A “pretty cool” legacy – Highlands School students design solar powered outdoor classroom

Highlands School Birmingham Alabama
Highlands School Birmingham Alabama
Highlands School 8th grade students unpacking new solar panels for their solar powered outdoor classroom
“As eighth graders, we are able to leave a legacy. This is a pretty cool one.” ~ Amelia Neiman, student at Highlands School

Last year, Highlands School hosted its semi-annual auction to raise funds for exciting new projects and additions to the Highlands campus. One target project was a solar powered outdoor classroom at the center of the campus.

As part of the 2016-2017 8th grade Environmental Science class, students worked with Middle School Science Teacher, Sam Kindervater to design the outdoor classroom.

Highlands School Birmingham Alabama
Eighth grade Highlands School students

Kindervater initiated conversations with Eagle Solar & Light (ESL) last August to assist students in designing a solar powered outdoor classroom. Through multiple conversations and meetings, ESL assisted the 8th graders in determining product specifications, designing the classroom through AutoCAD, and finalizing an off-grid solar system.

“The students showed a great deal of enthusiasm for the Solar Pavilion project. They actively researched and developed a design for the structure and compiled data on energy consumption needs to determine the specifications for the solar panels,” said Sam Kindervater. “It was a true project-based learning opportunity in which the students developed and implemented a real-world application of classroom concepts related to energy resources, alternatives to conventional sources of electricity, and the design and function of solar panels. The Solar Pavilion will be a lasting legacy, both as an engaging outdoor classroom space and as a hands-on learning resource.”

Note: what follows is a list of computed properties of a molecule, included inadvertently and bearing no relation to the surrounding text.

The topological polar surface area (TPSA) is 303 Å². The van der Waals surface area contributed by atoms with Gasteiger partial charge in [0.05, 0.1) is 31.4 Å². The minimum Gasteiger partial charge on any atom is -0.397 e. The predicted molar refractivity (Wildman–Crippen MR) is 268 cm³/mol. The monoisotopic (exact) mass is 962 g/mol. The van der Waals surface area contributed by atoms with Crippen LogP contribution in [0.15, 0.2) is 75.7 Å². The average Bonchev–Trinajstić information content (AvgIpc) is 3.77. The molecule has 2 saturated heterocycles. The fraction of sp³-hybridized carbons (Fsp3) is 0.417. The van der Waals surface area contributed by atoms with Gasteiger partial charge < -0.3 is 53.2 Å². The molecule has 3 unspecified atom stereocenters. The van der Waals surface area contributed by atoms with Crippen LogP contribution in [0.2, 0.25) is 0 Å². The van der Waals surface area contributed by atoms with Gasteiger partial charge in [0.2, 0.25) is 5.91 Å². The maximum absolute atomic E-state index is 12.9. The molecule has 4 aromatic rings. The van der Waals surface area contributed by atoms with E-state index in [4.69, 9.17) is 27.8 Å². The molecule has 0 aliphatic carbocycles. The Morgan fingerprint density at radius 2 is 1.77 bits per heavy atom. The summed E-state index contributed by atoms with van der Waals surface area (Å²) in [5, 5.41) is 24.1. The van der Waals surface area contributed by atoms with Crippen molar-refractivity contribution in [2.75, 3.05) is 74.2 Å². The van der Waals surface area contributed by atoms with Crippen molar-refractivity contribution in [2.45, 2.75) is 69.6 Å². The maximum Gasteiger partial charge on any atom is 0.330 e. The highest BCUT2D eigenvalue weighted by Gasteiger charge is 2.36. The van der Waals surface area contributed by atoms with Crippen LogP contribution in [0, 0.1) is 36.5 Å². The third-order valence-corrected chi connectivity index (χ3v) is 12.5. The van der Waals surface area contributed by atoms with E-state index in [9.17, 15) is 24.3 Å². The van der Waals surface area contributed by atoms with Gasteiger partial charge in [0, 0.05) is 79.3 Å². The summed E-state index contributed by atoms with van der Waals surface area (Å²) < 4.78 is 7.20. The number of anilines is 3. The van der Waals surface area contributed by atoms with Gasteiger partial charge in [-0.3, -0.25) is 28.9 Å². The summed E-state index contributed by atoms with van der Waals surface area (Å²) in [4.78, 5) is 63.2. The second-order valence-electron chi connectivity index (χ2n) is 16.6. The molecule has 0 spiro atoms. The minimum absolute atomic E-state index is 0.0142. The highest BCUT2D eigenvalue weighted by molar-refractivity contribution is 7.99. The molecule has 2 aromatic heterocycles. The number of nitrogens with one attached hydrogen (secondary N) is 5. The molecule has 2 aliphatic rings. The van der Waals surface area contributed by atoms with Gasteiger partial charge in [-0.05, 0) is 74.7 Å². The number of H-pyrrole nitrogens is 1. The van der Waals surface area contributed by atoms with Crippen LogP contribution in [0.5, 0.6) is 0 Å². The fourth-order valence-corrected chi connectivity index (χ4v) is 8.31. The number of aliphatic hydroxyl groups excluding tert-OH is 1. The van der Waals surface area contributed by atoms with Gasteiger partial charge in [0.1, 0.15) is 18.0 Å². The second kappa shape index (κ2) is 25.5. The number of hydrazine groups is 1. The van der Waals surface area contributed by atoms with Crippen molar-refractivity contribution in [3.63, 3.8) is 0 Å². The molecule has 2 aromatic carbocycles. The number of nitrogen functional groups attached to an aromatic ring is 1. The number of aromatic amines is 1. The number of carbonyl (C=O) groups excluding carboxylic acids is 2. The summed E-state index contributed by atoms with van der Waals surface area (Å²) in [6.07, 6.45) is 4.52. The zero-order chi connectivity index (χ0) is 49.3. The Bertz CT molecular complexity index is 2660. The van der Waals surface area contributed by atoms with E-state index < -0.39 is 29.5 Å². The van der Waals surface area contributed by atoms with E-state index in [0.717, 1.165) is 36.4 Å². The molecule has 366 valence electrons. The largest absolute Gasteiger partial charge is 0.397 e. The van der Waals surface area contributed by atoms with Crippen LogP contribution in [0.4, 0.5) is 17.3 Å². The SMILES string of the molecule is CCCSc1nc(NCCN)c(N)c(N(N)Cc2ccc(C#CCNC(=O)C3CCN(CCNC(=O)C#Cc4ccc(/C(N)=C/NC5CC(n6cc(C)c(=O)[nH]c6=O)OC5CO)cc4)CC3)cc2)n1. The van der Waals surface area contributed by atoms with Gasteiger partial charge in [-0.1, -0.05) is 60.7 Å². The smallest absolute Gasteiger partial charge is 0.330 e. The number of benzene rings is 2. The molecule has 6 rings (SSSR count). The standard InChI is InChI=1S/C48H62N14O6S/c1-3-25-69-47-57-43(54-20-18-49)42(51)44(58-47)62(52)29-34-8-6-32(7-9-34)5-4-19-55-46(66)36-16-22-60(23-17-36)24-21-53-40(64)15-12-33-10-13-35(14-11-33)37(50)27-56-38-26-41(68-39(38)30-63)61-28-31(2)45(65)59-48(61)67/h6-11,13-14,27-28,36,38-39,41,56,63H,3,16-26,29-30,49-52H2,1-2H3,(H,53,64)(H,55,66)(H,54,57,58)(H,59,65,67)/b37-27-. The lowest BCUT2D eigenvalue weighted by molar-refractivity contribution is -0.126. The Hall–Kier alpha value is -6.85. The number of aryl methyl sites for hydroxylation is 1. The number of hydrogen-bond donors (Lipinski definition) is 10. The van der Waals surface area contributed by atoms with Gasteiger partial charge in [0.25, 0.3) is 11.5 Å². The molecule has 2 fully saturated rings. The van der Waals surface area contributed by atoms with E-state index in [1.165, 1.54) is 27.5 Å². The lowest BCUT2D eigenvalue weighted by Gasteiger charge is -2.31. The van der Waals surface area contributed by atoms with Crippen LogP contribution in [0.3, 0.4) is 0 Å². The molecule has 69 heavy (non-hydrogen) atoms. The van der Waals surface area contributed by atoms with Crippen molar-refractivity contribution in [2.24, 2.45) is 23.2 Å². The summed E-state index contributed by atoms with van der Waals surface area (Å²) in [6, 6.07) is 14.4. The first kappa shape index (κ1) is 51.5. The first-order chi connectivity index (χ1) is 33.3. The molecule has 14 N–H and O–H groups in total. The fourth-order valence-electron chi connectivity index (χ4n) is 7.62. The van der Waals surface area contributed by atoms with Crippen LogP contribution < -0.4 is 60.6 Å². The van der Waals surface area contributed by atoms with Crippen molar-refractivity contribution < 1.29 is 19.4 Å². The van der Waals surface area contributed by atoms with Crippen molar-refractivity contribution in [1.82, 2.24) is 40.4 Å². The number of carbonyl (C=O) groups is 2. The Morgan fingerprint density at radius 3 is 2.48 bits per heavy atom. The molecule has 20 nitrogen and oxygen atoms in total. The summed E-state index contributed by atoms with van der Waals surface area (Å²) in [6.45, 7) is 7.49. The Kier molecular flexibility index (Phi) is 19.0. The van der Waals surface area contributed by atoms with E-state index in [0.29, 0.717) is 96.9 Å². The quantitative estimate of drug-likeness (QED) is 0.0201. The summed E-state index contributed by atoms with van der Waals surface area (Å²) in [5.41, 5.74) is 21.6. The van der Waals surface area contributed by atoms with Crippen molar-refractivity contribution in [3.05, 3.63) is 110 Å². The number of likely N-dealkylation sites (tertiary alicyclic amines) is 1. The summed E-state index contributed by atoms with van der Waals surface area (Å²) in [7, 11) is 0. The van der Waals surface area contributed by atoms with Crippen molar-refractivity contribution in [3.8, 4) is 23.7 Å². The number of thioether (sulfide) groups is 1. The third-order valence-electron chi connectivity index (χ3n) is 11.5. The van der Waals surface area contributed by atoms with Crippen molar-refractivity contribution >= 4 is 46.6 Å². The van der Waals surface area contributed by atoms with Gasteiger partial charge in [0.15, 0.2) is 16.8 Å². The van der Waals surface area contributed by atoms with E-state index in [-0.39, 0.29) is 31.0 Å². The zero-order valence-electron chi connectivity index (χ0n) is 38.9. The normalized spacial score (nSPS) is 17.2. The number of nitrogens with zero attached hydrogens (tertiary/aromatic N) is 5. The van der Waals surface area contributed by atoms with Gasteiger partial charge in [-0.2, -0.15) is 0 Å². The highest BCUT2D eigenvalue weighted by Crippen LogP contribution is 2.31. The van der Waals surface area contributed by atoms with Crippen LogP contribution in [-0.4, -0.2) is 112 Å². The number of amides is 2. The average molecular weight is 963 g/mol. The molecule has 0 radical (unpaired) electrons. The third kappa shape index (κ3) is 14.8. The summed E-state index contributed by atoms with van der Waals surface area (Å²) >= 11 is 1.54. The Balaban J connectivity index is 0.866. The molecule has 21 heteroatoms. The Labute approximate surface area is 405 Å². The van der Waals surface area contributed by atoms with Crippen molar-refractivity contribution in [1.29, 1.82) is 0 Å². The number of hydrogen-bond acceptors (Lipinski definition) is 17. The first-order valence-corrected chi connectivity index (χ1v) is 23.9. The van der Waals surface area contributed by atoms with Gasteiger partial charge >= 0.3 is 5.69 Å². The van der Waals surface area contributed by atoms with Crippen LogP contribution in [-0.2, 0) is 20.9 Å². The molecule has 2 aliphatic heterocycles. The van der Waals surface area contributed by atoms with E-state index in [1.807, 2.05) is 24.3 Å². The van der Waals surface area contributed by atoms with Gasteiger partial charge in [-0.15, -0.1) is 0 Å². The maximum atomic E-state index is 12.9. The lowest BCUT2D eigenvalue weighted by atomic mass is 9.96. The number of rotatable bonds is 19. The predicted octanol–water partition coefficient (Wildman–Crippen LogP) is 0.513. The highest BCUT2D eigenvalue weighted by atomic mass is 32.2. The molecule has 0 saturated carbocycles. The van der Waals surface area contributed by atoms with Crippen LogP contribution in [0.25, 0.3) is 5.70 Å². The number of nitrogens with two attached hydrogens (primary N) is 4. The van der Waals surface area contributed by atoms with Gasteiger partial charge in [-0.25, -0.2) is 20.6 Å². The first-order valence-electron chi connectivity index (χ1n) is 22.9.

Birmingham Alabama

After the classroom structure was completed in March, ESL consummated the solar design to insure compatibility with the structural rafter system, and moved forward with procurement, scheduling, and installation.

 “The system feeds six electrical outlets in the classroom that students can use for powering laptops and other devices,” said Robert Hanson, business development & sales with ESL. “The focal points of the system are the Lumos solar modules, a functional, yet aesthetic, and architecturally beautiful translucent product. These are the first Lumos solar modules installed in the Birmingham area.”

Highlands’ educational mission includes the belief that physical environments affect student morale and inspiration and ultimately serve as a vehicle for enhanced learning. This new solar capability helps create physical spaces that serve as a teaching tool in order to create a holistic learning environment for students. By enlisting the students themselves in the design process, there is increased thought given for the practical use of the space.

“Our faculty are always finding ways to have the students take ownership of their learning through real world application,” said Kavita Vasil, head of school at Highlands. “Through the funds raised at last year’s auction we have been able to let our graduating Middle School students leave their mark on the landscape and learning experience of the school.”

Solar Powered Outdoor Classroom
Solar panels installed on the roof of the Highlands Solar Powered Outdoor classroom

 On April 12, the project was finalized and students can now work outside with full electrical capability. Not only does this project provide convenience and flexibility to the students and faculty of Highlands, it also serves as an enduring learning opportunity on the use of alternative energy sources.

– Information for this story provided by a Highlands School news release.  For additional details about the Highlands School solar powered classroom, contact them at 205-956-6699.

Author: Pat Byington

Longtime conservationist. Former Executive Director at the Alabama Environmental Council and Wild South. Publisher of the Bama Environmental News for more than 18 years. Career highlights include playing an active role in the creation of Alabama's Forever Wild program, Little River Canyon National Preserve, Dugger Mountain Wilderness, preservation of special places throughout the East through the Wilderness Society and the strengthening (making more stringent) the state of Alabama's cancer risk and mercury standards.